June 3, 2013

The Italian tale of two 97s

I’m talking about 1997 that is.  Ooh yeah! It has some great memories for me and I got to relive them recently in the guise of these old timers. So 16 years is not so old really, but to a grape it certainly is, even though 1997 was a great vintage for both of these regions. And while the fruit is long gone, what is left is the essence of that great vintage and the echoes of vintages past.

Both of these wines have rather uncommon qualities when compared to the easier to understand Aussie Shiraz.  The Amarone is made from grapes that are dried for three months throughout the winter before the usual wine process even starts. Incidentally, the same blend of grape varieties, corvina, rondinella and molinara, are used in the early drinking style from the region, the fruity Valpolicellas.

The Gattinara is a fine wine made from the Nebbiolo grape, sometimes recalcitrant when away from home, coming from a region whose limelight is often overshadowed by the more popular regions – Barolo and Barbaresco.  Nebbiolo is a grape that produces greatness in its Piedmonte home territory, but is more often lacklustre and awkward when grown elsewhere. This particular Gattinara also sports a very unique bottle so it is certainly memorable.

I am pleased to report that both of these wines were drinking well but I would be hesitant to keep either of them for much longer than a few more years unless you have optimal cellaring conditions – something that I do not.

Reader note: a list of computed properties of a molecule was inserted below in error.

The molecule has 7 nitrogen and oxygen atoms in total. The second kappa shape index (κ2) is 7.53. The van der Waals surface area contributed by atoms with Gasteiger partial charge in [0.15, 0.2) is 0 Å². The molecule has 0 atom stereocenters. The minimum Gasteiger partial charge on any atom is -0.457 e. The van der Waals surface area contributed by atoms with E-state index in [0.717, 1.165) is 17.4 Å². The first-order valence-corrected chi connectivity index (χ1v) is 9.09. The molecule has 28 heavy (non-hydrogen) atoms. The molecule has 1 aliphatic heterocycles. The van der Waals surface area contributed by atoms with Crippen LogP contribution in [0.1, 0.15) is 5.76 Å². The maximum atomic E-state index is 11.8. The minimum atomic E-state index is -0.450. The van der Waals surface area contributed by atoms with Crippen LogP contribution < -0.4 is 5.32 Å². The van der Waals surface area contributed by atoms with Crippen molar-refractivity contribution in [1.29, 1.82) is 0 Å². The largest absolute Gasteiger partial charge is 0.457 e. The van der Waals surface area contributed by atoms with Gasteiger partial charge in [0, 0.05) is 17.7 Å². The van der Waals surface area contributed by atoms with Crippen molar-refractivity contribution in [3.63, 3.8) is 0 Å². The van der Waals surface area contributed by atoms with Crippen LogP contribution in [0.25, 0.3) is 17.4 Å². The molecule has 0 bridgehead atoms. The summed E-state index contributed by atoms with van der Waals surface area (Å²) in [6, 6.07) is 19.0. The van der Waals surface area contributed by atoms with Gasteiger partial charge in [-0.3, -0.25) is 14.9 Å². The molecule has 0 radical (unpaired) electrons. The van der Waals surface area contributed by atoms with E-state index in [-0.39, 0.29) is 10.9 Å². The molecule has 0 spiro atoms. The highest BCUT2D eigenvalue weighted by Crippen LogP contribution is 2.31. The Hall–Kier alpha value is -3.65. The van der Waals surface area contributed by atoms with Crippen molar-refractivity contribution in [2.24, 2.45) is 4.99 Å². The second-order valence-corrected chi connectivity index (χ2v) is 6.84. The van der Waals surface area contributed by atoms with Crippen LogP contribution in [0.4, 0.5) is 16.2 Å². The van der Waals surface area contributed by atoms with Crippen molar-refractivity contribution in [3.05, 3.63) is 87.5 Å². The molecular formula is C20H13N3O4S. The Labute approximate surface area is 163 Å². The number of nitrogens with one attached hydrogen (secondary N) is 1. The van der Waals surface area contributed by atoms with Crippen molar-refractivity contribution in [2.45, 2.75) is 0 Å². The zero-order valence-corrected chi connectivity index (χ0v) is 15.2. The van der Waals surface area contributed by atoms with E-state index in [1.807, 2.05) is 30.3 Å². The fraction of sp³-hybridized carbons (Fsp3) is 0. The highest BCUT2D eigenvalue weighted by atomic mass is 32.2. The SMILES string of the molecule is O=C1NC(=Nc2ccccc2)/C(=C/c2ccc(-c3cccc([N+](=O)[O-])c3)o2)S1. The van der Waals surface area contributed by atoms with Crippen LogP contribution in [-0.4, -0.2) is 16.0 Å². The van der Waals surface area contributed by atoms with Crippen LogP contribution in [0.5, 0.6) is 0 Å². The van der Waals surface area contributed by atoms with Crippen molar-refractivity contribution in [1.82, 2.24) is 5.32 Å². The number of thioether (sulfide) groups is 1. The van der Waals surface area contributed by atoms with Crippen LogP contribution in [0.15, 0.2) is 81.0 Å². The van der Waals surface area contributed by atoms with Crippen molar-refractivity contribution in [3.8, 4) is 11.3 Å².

And while the fruit is long gone, what is left is the essence of that great vintage and the echoes of vintages past.

Travaglini Gattinara DOCG Tre Vigne 1997

Although the colour is solid, it is showing its age. Still fragrant with warm spices and earth and nuances of dried roses – more tertiary with little of the fruit spectrum in evidence.  The silkily fine tannins are powdery and mouthcoating and the flavours are lengthy and moreish.

I was a little sad that I do not have another bottle to look forward to as it could have had just a little longer in the horizontal position.  I gave the decanter a work out for this one to remove the sediment of its long cellaring.

Tinazzi CA’ de’ Rochhi La Bastia Amarone della Valpolicella DOCG 1997

The aromas are lush of raisins, earthy chocolate and dried herbs – a just reward for all that patient waiting.  Smooth warm tannins are soft and fine filling the mouth with a wash of flavours of lavender and dark chocolate opening up to smoke on the finish. Long, generous and gorgeous.


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